Somalia’s stability primarily relies on its own military and police forces to secure their own territory. That prospect, however, seemed to be a long way off until recently when the Turkish government opened a $50 million military training facility in Mogadishu capable of accommodating the training of 1,500 forces at the same time with the presence of more than 200 Turkish military trainers. This, it is hoped, will help in the reconstruction of a strong Somali national force that can tackle the threat of Al-Shabaab after the withdrawal of AMISOM forces.
Somalia is still under a partial UN arms embargo that prevents it from importing heavy weaponry while allowing it to import light weapons for its security forces. This embargo is a major setback for the government to be really “self-sufficient” in terms of military offensives to confront Al-Shabaab.
Al-Shabaab’s capability to re-emerge
While AMISOM/SNA troops mainly focused on liberating major cities and headquarters of regional administrations, the Al-Shabaab extremists were taking advantage of the relative freedom they had in the vast Somali countryside to regroup, plan and execute attacks against civilians. The group has recently demonstrated its ability to conduct numerous complex raids against hard AMISOM targets, causing significant casualties. Its ability to conduct attacks which resulted in mass-casualties in the capital Mogadishu and sustained small-arms attacks against Somali government and security officials is yet to be contained. The recent bloody bombings in Mogadishu which injured and claimed the lives of more than 400 people are an indicator that the extremist group is still active and capable of re-emerging in the event that a military vacuum arises in the country.
The failure of AMISOM and Somali National Army to pursue Al-Shabaab into the hinterlands because of constraints – or perhaps even a lack of political will – has provided Al-Shabaab the ability to maintain access to financial resources, recruitment and training of new foot soldiers, and a space to operate relatively freely outside of major populated centres.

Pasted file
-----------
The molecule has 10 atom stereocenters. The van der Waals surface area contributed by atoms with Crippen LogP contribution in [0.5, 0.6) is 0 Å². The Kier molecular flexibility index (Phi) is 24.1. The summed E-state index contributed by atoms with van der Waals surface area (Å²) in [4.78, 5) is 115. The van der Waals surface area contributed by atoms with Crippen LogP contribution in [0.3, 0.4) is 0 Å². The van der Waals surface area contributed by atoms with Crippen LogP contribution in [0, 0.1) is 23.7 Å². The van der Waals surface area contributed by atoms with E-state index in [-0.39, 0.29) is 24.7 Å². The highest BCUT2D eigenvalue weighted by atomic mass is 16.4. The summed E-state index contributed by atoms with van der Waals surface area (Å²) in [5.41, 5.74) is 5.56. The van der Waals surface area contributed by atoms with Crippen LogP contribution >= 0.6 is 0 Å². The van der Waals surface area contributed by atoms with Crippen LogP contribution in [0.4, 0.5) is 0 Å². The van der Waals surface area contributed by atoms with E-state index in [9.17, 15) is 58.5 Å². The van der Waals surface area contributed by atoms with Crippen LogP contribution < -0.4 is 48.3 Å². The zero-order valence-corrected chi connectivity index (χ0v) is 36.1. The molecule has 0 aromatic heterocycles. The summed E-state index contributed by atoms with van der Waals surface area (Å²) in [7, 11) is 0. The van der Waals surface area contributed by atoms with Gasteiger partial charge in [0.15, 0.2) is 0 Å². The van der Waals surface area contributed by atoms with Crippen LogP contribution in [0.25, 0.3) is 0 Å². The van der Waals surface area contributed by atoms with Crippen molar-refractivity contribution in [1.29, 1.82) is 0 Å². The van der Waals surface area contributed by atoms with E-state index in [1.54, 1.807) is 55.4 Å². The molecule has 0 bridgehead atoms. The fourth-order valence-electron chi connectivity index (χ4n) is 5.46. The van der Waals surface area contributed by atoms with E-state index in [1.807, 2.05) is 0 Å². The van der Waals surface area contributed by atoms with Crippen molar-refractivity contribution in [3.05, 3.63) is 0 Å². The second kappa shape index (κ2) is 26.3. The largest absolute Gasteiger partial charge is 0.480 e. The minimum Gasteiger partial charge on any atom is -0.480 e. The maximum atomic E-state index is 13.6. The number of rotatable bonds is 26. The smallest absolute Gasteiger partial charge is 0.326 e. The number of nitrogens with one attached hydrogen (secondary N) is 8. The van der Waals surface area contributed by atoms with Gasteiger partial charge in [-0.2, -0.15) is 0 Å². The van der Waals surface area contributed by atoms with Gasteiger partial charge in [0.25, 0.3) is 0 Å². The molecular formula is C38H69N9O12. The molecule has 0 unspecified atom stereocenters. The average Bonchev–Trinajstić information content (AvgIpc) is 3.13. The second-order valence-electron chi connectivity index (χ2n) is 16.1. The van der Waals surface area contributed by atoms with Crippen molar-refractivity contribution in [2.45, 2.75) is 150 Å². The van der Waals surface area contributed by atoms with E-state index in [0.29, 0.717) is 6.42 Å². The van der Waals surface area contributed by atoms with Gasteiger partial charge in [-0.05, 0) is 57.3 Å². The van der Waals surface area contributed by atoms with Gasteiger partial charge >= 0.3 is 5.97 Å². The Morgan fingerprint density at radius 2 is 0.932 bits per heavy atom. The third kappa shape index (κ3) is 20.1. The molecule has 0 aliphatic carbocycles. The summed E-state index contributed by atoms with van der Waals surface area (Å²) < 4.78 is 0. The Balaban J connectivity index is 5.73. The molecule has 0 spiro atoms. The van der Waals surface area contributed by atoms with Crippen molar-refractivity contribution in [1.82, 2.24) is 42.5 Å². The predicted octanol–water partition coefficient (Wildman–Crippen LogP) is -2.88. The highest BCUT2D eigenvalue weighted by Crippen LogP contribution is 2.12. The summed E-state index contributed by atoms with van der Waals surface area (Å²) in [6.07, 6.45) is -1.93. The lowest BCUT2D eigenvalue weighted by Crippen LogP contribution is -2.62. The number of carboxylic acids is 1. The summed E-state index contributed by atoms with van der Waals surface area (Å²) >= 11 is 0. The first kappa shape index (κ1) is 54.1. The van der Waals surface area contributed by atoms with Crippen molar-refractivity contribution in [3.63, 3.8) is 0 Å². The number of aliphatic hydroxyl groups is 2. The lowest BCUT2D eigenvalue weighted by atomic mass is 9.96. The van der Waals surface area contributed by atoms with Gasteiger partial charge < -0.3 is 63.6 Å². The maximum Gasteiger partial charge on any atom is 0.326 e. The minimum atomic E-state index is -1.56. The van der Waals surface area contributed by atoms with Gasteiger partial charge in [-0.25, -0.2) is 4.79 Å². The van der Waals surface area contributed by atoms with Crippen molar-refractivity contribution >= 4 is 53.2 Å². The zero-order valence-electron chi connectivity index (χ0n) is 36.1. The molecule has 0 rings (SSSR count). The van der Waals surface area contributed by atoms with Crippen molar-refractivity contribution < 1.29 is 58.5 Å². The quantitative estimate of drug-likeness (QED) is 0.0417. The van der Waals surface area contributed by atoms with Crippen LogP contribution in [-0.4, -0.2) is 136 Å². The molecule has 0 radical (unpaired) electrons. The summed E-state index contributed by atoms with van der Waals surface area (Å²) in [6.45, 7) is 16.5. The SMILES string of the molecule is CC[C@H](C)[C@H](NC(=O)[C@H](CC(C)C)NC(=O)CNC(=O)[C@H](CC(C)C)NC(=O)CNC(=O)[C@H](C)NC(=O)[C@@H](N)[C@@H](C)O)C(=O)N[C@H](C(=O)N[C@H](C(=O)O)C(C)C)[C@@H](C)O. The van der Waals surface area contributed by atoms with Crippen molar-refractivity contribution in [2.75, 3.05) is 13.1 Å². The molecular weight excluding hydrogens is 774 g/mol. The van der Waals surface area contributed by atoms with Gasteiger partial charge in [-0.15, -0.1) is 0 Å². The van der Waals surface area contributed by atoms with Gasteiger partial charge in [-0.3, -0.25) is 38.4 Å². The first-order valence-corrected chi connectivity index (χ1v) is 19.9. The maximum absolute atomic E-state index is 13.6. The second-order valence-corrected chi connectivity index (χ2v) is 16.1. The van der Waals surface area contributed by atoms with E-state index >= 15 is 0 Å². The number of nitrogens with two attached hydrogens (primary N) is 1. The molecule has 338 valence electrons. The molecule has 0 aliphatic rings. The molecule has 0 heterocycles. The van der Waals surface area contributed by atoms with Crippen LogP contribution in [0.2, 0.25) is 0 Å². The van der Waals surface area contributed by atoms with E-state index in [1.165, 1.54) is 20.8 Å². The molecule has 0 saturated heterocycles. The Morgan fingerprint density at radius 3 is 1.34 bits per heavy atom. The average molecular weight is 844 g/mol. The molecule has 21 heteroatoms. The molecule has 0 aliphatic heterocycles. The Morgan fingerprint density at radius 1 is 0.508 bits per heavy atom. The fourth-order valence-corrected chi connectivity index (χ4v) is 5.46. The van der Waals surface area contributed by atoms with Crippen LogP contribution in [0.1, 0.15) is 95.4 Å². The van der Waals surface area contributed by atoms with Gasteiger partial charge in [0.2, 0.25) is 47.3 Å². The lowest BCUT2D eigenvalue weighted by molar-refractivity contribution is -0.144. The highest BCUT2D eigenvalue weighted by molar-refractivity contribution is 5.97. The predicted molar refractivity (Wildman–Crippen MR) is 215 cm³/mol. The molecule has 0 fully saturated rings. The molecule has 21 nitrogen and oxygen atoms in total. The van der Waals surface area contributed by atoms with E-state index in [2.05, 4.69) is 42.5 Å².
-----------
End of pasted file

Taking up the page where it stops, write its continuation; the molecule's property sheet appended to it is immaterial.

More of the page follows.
Al-Shabaab has exploited shifts in the AMISOM force posture to prepare for its counteroffensive. When the Ethiopian contingent of AMISOM pulled back in early 2017, Al-Shabaab immediately reentered numerous towns across the country. The ease with which Al-Shabaab flipped the towns shows that it had retained a presence nearby and that other territory could be as susceptible to an Al-Shabaab re-conquest.
With the presence of AMISOM forces, Al-Shabaab’s disastrous presence has not been isolated to Somalia only; the group has expanded its area of operations into northern and coastal Kenya and demonstrated its capability to hit targets outside Somalia. It is poised to exploit the region’s religious and security conditions.
Who knows what will happen over the next 25 months as AMISOM troops steadily withdraw lowering their profile to the vanishing point. Somalia might revisit its anarchic history, or President Farmajo might manage to clench onto control and wipe out Al-Shabaab before the last batch of AMISOM troops withdraws from the country.
The views expressed in this article belong to the author and do not necessarily reflect the editorial policy of Middle East Monitor.